Yes – I tend to write with my eyes. I ‘see’ the scenes as I’m writing them. If I get stuck, I shut my eyes and play the ‘movie’.

A big part of my work as a designer/illustrator was drawing. If you’ve ever sat and drawn anything, you’ll have observed something closely – a great exercise for all writers. Simiilarly, looking for the right image, typeface and layout to get the client’s message across is all about defining character, detail, tone and narrative. More or less what a novelist does. The structuring, logical part of a designer’s thinking is also very handy for the second draft.

You’ve recently had your first book released. Has the experience of being published differed in any ways to your expectations?

Publication day was a bit weird – I’m on a deadline for novel #2, so it was more or less business as usual during the day – except for a tad more tweeting and blogging than normal. The launch the following day was better than I could have expected – Brighton Waterstones, wine provided by publishers, new frock, stacks of my books, loads of friends and colleagues, signings and sales. And I’ve got lots of author events lined up for the next few months, so the public side of it is very much as I had hoped (I like getting out and about).

The process leading up to publication was wonderful. It is such a great feeling to have people taking your work seriously and to work with an agent and an editor to make it as good as it possibly could be. As is the case for most writers, this followed years of working on my own, in my spare time, with publication only a wild dream. Now I get to write full time. Life is good.

Can you remember the first book that you read as a child that had a big impact on you?

I guess it’s got to be The Cat in the Hat, the first book I read on my own, at a precocious three years old. I remember being so excited by the imagination at play there – the way the words could lead to anything, the feel of the pages, the big broad flat planes of colour…

I always had my nose stuck in a book – it was a bit of a family joke in our decidedly unbookish family that I could always be found at parties curled up behind the sofa, lost in my own little world.

An illustration of the importance reading plays in my life is that when I arrived in the marvellous city of Venice for the first time, on my own, aged 19, I checked into the Youth Hostel there, but I didn’t go out and explore. Instead, I spent the next three days on my bunk, completely gripped by John Fowles’s The Magus. Venice could wait. I had to finish that book first.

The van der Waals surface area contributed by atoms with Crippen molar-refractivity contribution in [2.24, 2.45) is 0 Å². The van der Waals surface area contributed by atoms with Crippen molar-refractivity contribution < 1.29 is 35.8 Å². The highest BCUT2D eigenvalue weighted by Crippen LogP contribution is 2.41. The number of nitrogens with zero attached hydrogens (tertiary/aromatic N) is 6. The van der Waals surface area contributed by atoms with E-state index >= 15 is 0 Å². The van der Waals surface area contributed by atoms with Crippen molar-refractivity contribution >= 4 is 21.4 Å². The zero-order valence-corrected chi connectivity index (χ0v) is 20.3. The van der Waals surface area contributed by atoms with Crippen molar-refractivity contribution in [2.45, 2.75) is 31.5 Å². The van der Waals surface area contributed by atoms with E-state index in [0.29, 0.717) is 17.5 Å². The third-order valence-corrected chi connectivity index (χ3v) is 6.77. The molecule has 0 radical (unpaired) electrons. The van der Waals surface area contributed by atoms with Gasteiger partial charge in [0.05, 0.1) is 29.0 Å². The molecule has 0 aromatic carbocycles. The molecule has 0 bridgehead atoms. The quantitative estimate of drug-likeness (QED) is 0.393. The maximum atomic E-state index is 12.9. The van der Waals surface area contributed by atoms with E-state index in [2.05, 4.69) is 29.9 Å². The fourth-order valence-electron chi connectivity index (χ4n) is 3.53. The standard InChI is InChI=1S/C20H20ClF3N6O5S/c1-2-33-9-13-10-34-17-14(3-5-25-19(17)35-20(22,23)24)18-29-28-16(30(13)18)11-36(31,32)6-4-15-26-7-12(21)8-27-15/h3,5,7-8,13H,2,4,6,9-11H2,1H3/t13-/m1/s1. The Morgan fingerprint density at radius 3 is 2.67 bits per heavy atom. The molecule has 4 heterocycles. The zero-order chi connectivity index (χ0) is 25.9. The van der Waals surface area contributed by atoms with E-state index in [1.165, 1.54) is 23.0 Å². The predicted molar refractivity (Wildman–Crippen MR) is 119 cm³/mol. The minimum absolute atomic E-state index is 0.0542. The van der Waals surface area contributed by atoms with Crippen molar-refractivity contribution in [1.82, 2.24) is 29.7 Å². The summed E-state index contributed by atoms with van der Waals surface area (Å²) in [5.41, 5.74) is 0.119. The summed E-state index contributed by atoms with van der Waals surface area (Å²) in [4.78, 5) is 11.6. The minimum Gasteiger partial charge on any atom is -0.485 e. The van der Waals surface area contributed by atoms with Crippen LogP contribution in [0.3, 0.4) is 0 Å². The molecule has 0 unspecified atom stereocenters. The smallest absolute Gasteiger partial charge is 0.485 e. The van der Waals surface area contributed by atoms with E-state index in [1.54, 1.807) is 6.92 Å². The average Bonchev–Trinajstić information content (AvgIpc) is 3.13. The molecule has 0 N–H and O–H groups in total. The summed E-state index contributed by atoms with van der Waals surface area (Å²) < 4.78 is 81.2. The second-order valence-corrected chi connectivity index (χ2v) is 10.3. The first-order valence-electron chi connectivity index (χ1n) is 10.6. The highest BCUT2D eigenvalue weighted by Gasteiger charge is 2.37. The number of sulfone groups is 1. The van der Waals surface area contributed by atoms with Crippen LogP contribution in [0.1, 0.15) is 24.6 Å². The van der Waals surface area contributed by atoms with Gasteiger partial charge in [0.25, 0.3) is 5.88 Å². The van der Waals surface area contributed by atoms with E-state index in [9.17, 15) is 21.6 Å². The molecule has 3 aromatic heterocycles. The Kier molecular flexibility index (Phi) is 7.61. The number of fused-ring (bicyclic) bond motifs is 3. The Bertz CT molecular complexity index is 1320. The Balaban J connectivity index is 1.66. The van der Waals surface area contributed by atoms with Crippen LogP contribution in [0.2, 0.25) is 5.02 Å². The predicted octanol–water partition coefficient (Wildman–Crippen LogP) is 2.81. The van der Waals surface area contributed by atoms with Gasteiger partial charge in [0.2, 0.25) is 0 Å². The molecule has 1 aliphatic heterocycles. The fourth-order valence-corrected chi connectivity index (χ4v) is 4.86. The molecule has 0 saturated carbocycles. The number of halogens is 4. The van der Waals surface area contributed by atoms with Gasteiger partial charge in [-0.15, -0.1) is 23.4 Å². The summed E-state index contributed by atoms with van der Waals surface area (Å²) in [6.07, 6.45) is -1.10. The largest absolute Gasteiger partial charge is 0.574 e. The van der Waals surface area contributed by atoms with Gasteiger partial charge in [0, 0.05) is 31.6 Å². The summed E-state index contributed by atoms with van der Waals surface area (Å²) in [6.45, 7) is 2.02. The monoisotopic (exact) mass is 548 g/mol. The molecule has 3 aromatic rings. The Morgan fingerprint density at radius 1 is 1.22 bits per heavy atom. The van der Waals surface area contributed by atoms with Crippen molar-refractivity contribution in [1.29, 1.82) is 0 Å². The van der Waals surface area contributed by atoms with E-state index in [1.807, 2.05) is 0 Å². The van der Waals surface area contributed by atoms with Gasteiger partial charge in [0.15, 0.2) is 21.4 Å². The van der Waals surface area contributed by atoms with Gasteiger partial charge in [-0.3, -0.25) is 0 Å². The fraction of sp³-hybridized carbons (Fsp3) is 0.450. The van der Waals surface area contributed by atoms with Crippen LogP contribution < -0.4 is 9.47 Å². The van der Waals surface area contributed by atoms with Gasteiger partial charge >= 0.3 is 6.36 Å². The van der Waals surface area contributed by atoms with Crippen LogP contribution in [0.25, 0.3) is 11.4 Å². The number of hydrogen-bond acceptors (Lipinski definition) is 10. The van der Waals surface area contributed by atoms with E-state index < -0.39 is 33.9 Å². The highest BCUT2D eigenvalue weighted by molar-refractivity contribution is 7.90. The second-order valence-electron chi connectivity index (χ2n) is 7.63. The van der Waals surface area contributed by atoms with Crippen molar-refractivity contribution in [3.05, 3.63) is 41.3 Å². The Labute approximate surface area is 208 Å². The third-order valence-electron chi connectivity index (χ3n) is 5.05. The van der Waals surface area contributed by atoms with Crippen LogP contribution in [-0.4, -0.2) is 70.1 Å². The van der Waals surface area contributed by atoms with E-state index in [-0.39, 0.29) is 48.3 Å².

What was the last book you read?
Funnily enough, I’m just finishing Someone Else’s Son by Sam Hayes, and I’m loving it. She is such a great storyteller, and captures the darker side of life brilliantly. The book suffered a hiatus when I left it, half-read, in the hairdresser, so before I went and picked it up I read The Hand that First Held mine, by Maggie Farrell. I loved that too – the characters really come to life, and there’s a great sense of London in it. It is ultimately a hopeful book about love, but there is a thread of threat wound through it that keeps the pages turning.

Which book would you recommend to a younger version of you that hadn’t yet read it?

The Summer Book by Tove Janssen – although it would have been difficult, because it was only translated into English about 8 years ago. This simple story was the book I read that made me realise that I could write a novel. It’s nothing like my own work, but there is something about the way the setting and character and story work that I found incredibly inspiring. Perhaps if I’d read it sooner, I’d have got started earlier!

Julia Crouch will be appearing on the Crime Writers Panel at WordFest. Find out more about her and her writing on her website. Her debut novel, Cuckoo, is out now.

5 questions for Mark Chadbourn

In a previous life you were a journalist who experienced his share of hairy situations. Which would you say was the most extreme?